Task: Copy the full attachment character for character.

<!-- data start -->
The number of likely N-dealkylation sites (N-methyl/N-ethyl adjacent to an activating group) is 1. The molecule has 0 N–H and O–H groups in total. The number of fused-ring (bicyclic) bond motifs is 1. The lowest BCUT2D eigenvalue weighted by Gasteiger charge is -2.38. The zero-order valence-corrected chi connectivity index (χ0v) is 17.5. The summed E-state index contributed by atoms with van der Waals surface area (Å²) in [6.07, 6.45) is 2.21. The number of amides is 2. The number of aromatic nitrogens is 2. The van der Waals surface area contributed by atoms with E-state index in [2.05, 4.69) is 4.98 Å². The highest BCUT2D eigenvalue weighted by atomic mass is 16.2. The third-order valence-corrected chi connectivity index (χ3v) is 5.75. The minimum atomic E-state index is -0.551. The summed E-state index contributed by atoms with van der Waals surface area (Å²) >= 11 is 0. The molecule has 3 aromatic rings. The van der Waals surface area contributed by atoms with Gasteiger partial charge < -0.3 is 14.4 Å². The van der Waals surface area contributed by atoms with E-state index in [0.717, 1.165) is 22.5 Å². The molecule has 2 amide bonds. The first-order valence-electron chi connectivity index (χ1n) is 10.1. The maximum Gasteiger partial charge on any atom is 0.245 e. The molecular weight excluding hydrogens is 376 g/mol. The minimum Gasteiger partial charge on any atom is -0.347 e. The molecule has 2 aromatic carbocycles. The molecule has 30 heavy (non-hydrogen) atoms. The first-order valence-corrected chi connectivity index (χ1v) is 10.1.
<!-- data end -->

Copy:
The number of likely N-dealkylation sites (N-methyl/N-ethyl adjacent to an activating group) is 1. The molecule has 0 N–H and O–H groups in total. The number of fused-ring (bicyclic) bond motifs is 1. The lowest BCUT2D eigenvalue weighted by Gasteiger charge is -2.38. The zero-order valence-corrected chi connectivity index (χ0v) is 17.5. The summed E-state index contributed by atoms with van der Waals surface area (Å²) in [6.07, 6.45) is 2.21. The number of amides is 2. The number of aromatic nitrogens is 2. The van der Waals surface area contributed by atoms with E-state index in [2.05, 4.69) is 4.98 Å². The highest BCUT2D eigenvalue weighted by atomic mass is 16.2. The third-order valence-corrected chi connectivity index (χ3v) is 5.75. The minimum atomic E-state index is -0.551. The summed E-state index contributed by atoms with van der Waals surface area (Å²) >= 11 is 0. The molecule has 3 aromatic rings. The van der Waals surface area contributed by atoms with Gasteiger partial charge < -0.3 is 14.4 Å². The van der Waals surface area contributed by atoms with E-state index in [0.717, 1.165) is 22.5 Å². The molecule has 2 amide bonds. The first-order valence-electron chi connectivity index (χ1n) is 10.1. The maximum Gasteiger partial charge on any atom is 0.245 e. The molecular weight excluding hydrogens is 376 g/mol. The minimum Gasteiger partial charge on any atom is -0.347 e. The molecule has 2 aromatic carbocycles. The molecule has 30 heavy (non-hydrogen) atoms. The first-order valence-corrected chi connectivity index (χ1v) is 10.1.